Plans modelled and designed in developed nations that rely on public sector resources will be inherently flawed in developing nations.
According to one respondent: “Anyone who uses the ‘home country’ model for security management in the emerging world, rather than using a template developed for and tested in said emerging world, is mistaken…. This happens, perhaps too frequently, because the people pressing for use of the corporate model have no personal experience in the realities of the emerging world. Posturing from on high occurs primarily with inexperienced companies, less so in seasoned companies.”
Through a lessons-learned process, plans best-suited for a risk scenario in a developed country may be used as a blueprint in developing nations. Security management plans—whether designed for the multinational corporations in developed or developing nations—should be grounded in recognized theories and practices. While plans and templates are justifiably useful, they must be tailored and customized for the environment and the risks facing individual affiliates. Not allowing for these considerations and adjusting each plan with bespoke mitigation measures will reduce those plans to a paper tiger.
The templates and end plans should also take end users into consideration. Documents should be detailed enough to fulfill the requirements of their design yet easily understood by those whose native language differs from the multinational corporation’s.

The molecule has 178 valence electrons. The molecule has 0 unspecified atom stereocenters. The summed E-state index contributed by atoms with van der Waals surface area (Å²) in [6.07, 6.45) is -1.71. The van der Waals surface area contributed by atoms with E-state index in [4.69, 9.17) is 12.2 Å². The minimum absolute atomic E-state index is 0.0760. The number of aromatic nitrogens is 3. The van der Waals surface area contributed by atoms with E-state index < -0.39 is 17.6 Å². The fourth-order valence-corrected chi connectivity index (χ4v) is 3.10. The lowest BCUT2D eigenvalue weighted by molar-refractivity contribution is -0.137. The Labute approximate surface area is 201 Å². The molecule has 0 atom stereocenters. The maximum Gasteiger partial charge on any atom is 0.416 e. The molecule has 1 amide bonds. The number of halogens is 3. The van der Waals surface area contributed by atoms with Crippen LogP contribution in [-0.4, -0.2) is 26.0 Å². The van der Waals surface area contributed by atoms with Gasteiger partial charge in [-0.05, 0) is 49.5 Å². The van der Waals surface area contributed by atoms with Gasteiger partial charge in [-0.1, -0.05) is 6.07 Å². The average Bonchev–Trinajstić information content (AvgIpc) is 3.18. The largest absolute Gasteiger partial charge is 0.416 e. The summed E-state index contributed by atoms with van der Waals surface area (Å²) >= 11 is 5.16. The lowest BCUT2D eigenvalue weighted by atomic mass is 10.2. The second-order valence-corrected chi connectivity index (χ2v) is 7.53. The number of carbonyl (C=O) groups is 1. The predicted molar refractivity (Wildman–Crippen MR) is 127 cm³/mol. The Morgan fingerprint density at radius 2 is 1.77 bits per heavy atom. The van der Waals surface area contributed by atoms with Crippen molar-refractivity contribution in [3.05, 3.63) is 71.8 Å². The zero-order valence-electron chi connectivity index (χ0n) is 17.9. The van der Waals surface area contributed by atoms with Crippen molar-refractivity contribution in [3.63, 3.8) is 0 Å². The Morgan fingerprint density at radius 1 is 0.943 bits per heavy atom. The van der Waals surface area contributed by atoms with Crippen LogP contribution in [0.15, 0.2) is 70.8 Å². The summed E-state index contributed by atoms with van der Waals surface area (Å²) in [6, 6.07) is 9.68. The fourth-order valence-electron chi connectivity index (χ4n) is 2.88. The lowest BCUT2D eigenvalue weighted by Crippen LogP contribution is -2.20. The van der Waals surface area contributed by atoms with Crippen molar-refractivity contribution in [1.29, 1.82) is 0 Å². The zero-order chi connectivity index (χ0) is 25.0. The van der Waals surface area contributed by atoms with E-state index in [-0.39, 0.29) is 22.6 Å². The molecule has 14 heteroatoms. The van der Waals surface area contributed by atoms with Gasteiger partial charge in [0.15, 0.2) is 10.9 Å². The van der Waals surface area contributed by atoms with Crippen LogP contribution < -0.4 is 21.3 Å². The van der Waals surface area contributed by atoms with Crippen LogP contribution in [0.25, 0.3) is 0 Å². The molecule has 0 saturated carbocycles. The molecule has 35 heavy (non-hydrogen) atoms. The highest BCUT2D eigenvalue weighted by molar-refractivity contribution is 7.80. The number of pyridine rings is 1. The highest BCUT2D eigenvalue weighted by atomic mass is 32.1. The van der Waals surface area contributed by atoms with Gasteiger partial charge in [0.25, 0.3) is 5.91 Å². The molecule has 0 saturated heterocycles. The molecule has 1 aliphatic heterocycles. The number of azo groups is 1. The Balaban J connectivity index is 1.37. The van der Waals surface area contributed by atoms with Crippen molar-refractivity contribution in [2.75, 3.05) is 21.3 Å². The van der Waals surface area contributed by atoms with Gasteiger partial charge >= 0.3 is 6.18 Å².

Keys to Success
When contemplating foreign assignments in developing nations, the security professional needs to seriously consider all the advantages and disadvantages of the deployment, which are not limited to the job description. The personal circumstances related to each practitioner should be considered. A security professional with a family may find the working hours a heavy burden to balance against family commitments. Each deployment will bring about varying conditions of employment, ranging from recreational leave and annual leave entitlements to rotational work where the contract may stipulate that the deployment will be single status only.
The security manager in developing nations will be confronted with security situations on a more regular basis than their counterparts in developed nations. Obviously, this will be professionally challenging, but it will enhance the practitioner’s skill set. Conversely, this will place the security manager under constant stress and may induce burn out more rapidly. Business managers should be aware of the stress placed on the security manager and support a plan for reasonable work–life balance.
Given the complexities of the working environment in developing nations—including a wide variance in culture, religion, and ethics—a single managerial approach will likely not work across all geographical locations. The complexities surrounding local demographics must be carefully considered when working with the host community.
“Being well versed in handling stampeding snow oxen probably will not be of great value when angry baboons are ripping the arms off an expatriate dependent,” one survey responder said. “That said, security management must always be tailored to the geographic location, and cognizant of the ethnic, religious, societal, environmental climate, and supporting infrastructure at hand. Every one of the successful security managers who I have known are well skilled at adapting their background skill set to the new requirements of the current location. The old ‘pip-pip cheerio,’ pith-helmeted Kipling character—whilst colourful—is often woefully inadequate if they are unwilling or unable to adapt their approach to the current environment.”